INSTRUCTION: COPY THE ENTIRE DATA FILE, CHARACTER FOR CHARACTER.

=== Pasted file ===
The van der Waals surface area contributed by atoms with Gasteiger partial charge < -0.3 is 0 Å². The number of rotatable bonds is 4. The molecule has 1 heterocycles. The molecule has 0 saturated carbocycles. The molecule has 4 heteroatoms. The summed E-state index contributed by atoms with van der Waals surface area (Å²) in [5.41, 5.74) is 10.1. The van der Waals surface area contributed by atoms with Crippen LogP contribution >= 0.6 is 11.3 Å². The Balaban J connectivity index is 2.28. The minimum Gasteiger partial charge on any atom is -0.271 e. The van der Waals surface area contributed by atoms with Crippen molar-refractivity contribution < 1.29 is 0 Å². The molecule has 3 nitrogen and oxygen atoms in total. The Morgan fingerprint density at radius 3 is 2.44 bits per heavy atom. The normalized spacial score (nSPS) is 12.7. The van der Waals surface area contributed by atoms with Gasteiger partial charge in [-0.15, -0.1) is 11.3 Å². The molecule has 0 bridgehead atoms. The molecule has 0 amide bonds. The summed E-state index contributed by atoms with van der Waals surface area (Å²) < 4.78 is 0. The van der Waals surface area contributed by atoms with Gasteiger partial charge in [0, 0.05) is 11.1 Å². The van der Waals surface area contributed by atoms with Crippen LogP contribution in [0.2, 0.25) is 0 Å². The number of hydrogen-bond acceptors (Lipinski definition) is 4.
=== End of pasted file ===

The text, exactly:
The van der Waals surface area contributed by atoms with Gasteiger partial charge < -0.3 is 0 Å². The number of rotatable bonds is 4. The molecule has 1 heterocycles. The molecule has 0 saturated carbocycles. The molecule has 4 heteroatoms. The summed E-state index contributed by atoms with van der Waals surface area (Å²) in [5.41, 5.74) is 10.1. The van der Waals surface area contributed by atoms with Crippen LogP contribution >= 0.6 is 11.3 Å². The Balaban J connectivity index is 2.28. The minimum Gasteiger partial charge on any atom is -0.271 e. The van der Waals surface area contributed by atoms with Crippen molar-refractivity contribution < 1.29 is 0 Å². The molecule has 3 nitrogen and oxygen atoms in total. The Morgan fingerprint density at radius 3 is 2.44 bits per heavy atom. The normalized spacial score (nSPS) is 12.7. The van der Waals surface area contributed by atoms with Gasteiger partial charge in [-0.15, -0.1) is 11.3 Å². The molecule has 0 bridgehead atoms. The molecule has 0 amide bonds. The summed E-state index contributed by atoms with van der Waals surface area (Å²) < 4.78 is 0. The van der Waals surface area contributed by atoms with Gasteiger partial charge in [0, 0.05) is 11.1 Å². The van der Waals surface area contributed by atoms with Crippen LogP contribution in [0.2, 0.25) is 0 Å². The number of hydrogen-bond acceptors (Lipinski definition) is 4.